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Enter Mrs. HARDCASTLE.
Well, I was greatly fluttered, to be sure. But my son tells me it was all a mistake of the servants. I shan't be easy, however, till they are fairly married, and then let her keep her own fortune. But what do I see! fondling together, as I'm alive. I never saw Tony so sprightly before. Ah! have I caught you, my pretty doves! What, billing, exchanging stolen glances and broken murmurs. Ah!
As for murmurs, mother, we grumble a little now and then, to be sure. But there's no love lost between us.
A mere sprinkling, Tony, upon the flame, only to make it burn brighter.
Cousin Tony promises to give us more of his company at home. Indeed, he shan't leave us any more. It won't leave us, cousin Tony, will it ?
0! it's a pretty creature. No, I'd sooner leave my horse in a pound, than leave you
you smile upon one so. Your laugh makes you so becoming.
Agreeable cousin! Who can help admiring that natural humour, that pleasant, broad, red, thoughtless, (patting his cheek) ah! it's a bold face.
Tony. I'm sure I always lov'd cousin Con's hazle eyes, and her pretty long fingers, that she twists this way and that, over the haspicolls, like a parcel of bobbins.
Mrs. HARDCASTLE. Ah, he would charm the bird from the tree. I was never so happy before. My boy takes after his father, poor Mr. Lumpkin, exactly. The jewels, my dear Con, shall be yours incontinently. You shall have them. Isn't he a sweet boy, my dear ? You shall be married to-morrow, and we'll put off the rest of his education, like Dr. Drowsy's sermons, to a fitter opportunity.
Where's the 'squire ? I have got a letter for your worship
TONY, Give it to my mamma.
She reads all my letters first.
I had orders to deliver it into your own hands
Who does it come from?
Your worship mun ask that o'the letter itself.
I could wish to know, though (turning the letter, and gazing on it.)
Miss NEVILLE. (Aside) Undone ! undone! A letter to him from Hastings. I know the hand. If my aunt sees it
we are ruined for ever. I'll keep her employ'd a little if I can. (To Mrs. Hardcastle) But I have not told you, madam, of my cousin's smart answer just now to Mr. Marlow. We so laugh'd-You must know, madam.--This way a little, for be must not hear us.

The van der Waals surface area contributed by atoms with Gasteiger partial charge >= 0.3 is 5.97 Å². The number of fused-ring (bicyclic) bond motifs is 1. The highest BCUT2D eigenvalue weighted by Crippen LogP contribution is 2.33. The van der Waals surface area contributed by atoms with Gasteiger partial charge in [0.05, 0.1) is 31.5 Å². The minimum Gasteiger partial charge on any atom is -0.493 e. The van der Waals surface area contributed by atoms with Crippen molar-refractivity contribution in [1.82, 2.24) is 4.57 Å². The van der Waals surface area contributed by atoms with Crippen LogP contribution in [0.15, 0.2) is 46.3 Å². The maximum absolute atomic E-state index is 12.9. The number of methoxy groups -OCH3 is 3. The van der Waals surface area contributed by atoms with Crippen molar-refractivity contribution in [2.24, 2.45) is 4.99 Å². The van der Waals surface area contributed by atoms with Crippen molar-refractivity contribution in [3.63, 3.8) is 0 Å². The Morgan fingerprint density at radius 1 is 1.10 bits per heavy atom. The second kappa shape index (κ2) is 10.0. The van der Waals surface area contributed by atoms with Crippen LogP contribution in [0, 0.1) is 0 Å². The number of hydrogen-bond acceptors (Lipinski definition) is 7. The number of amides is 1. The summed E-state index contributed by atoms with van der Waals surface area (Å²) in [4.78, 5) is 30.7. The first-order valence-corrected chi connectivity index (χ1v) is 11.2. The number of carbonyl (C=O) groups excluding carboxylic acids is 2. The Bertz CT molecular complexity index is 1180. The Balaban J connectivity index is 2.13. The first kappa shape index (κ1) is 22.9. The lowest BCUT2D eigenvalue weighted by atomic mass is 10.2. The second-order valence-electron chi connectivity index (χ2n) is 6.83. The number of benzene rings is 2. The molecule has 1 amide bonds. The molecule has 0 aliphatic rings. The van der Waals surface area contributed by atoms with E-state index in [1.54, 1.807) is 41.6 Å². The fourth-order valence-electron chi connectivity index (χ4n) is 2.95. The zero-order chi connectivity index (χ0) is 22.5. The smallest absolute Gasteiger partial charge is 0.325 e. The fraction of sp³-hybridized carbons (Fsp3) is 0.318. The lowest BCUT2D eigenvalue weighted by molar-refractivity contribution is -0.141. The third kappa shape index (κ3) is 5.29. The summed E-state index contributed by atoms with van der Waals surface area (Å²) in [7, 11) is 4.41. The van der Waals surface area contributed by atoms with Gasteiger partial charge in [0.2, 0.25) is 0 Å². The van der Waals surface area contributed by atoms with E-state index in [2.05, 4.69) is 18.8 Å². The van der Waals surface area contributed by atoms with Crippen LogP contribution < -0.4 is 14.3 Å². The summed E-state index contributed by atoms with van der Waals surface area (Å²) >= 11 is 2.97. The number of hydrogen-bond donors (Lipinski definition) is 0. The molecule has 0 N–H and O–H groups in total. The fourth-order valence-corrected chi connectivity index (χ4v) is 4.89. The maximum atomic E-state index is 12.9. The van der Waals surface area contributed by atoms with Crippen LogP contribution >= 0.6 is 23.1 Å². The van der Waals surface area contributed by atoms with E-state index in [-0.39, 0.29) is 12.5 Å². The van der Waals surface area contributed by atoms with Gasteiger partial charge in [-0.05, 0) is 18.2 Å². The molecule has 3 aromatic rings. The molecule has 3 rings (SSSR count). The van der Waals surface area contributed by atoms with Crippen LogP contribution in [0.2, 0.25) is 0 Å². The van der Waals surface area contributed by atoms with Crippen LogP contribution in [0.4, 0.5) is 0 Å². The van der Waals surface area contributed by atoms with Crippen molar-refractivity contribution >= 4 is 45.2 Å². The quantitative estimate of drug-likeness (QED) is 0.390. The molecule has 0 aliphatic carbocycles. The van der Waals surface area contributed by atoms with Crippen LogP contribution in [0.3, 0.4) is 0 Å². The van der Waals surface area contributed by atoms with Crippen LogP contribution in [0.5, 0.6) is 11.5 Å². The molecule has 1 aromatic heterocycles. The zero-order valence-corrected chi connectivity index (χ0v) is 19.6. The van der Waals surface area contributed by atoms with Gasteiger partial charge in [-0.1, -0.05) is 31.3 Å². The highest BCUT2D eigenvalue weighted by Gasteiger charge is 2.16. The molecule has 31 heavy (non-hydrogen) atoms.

(Still gazing.) A damn'd cramp piece of penmanship, as ever I saw in my life. I can read
your print hand very well. But here there are such handles, and shanks, and dashes that one can scarce tell the head from the tail. - 'To Anthony Lump“kin, esquire.” It's very odd, I can read the outside of my letters, where my own name is, well enough. But when I come to open it, it's all-buzz. That's hard, very hard ; for the inside of the letter is always the cream of the correspondence.
Ha ! ha! ha! Very well, very well. And so my son was too hard for the philosopher,
Yes, madam; but you must hear the rest, madam. A little more this way, or he
You'll hear how he puzzled him again.
Mrs. HARDCASTLE. He seems strangely puzzled now himself, methinks.
(Still gazing.) A damn’d up and down hand, as if it was disguised in liquor. (Reading) Dear Sir, Aye, that's that. Then there's an M, and a T, and an S, but whether the next be an izzard, or an R, confound me, I cannot tell.
What's that, my dear. Can I give you any assistance ?
Pray, aunt, let me read it. Nobody reads a cramp
hand better than I. (twitching the letter from him) Do you know who it is from ?
TONY. Can't tell, except from Dick Ginger the feeder.
Miss NEVILLE. Aye, so it is, (pretending to read) Dear 'squire hoping that you're in health, as I am at this present, The gentlemen of the Shake-bag club has cut the gentlemen of the goose-green quite out of feather. The odds--- um-odd battle-mum-long fight